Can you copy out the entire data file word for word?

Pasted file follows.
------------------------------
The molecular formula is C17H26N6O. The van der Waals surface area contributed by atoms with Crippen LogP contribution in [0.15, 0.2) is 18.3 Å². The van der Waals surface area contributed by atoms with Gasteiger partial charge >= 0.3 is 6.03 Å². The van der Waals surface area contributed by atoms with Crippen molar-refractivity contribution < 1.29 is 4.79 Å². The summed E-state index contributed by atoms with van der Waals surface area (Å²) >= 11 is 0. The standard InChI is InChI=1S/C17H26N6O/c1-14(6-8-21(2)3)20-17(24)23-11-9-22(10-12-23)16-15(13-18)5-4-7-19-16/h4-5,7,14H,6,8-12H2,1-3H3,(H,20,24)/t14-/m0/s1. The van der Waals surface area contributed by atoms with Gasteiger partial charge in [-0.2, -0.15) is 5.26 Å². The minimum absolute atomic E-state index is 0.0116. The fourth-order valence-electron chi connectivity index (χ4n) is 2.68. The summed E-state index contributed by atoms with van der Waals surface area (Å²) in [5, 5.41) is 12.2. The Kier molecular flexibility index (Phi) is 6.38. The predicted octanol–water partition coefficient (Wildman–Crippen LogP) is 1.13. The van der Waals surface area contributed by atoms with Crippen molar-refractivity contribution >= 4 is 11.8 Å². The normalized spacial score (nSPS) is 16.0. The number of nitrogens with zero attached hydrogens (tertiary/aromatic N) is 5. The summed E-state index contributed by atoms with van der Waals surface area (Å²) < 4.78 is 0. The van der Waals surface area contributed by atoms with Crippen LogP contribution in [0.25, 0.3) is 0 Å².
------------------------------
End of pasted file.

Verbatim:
The molecular formula is C17H26N6O. The van der Waals surface area contributed by atoms with Crippen LogP contribution in [0.15, 0.2) is 18.3 Å². The van der Waals surface area contributed by atoms with Gasteiger partial charge >= 0.3 is 6.03 Å². The van der Waals surface area contributed by atoms with Crippen molar-refractivity contribution < 1.29 is 4.79 Å². The summed E-state index contributed by atoms with van der Waals surface area (Å²) >= 11 is 0. The standard InChI is InChI=1S/C17H26N6O/c1-14(6-8-21(2)3)20-17(24)23-11-9-22(10-12-23)16-15(13-18)5-4-7-19-16/h4-5,7,14H,6,8-12H2,1-3H3,(H,20,24)/t14-/m0/s1. The van der Waals surface area contributed by atoms with Gasteiger partial charge in [-0.2, -0.15) is 5.26 Å². The minimum absolute atomic E-state index is 0.0116. The fourth-order valence-electron chi connectivity index (χ4n) is 2.68. The summed E-state index contributed by atoms with van der Waals surface area (Å²) in [5, 5.41) is 12.2. The Kier molecular flexibility index (Phi) is 6.38. The predicted octanol–water partition coefficient (Wildman–Crippen LogP) is 1.13. The van der Waals surface area contributed by atoms with Crippen molar-refractivity contribution >= 4 is 11.8 Å². The normalized spacial score (nSPS) is 16.0. The number of nitrogens with zero attached hydrogens (tertiary/aromatic N) is 5. The summed E-state index contributed by atoms with van der Waals surface area (Å²) < 4.78 is 0. The van der Waals surface area contributed by atoms with Crippen LogP contribution in [0.25, 0.3) is 0 Å².